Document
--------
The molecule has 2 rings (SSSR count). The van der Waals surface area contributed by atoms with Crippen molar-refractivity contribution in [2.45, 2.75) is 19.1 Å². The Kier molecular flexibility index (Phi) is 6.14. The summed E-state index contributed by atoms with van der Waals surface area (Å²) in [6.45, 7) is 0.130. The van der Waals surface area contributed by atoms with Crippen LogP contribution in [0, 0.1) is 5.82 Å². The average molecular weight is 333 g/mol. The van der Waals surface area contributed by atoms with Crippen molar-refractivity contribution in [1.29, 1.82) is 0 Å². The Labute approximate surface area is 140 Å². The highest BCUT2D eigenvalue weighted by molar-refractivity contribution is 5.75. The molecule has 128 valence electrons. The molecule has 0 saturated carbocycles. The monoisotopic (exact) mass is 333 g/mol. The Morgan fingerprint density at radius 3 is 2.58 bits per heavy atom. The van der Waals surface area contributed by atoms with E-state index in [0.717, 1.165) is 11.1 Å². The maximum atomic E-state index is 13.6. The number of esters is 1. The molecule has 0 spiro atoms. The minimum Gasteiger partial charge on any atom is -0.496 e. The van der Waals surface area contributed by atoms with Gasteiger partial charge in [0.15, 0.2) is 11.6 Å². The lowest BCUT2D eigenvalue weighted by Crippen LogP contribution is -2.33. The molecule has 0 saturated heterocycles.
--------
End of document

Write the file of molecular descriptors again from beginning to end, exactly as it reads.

The molecule has 2 rings (SSSR count). The van der Waals surface area contributed by atoms with Crippen molar-refractivity contribution in [2.45, 2.75) is 19.1 Å². The Kier molecular flexibility index (Phi) is 6.14. The summed E-state index contributed by atoms with van der Waals surface area (Å²) in [6.45, 7) is 0.130. The van der Waals surface area contributed by atoms with Crippen LogP contribution in [0, 0.1) is 5.82 Å². The average molecular weight is 333 g/mol. The van der Waals surface area contributed by atoms with Crippen molar-refractivity contribution in [1.29, 1.82) is 0 Å². The Labute approximate surface area is 140 Å². The highest BCUT2D eigenvalue weighted by molar-refractivity contribution is 5.75. The molecule has 128 valence electrons. The molecule has 0 saturated carbocycles. The monoisotopic (exact) mass is 333 g/mol. The Morgan fingerprint density at radius 3 is 2.58 bits per heavy atom. The van der Waals surface area contributed by atoms with E-state index in [0.717, 1.165) is 11.1 Å². The maximum atomic E-state index is 13.6. The number of esters is 1. The molecule has 0 spiro atoms. The minimum Gasteiger partial charge on any atom is -0.496 e. The van der Waals surface area contributed by atoms with Gasteiger partial charge in [0.15, 0.2) is 11.6 Å². The lowest BCUT2D eigenvalue weighted by Crippen LogP contribution is -2.33. The molecule has 0 saturated heterocycles.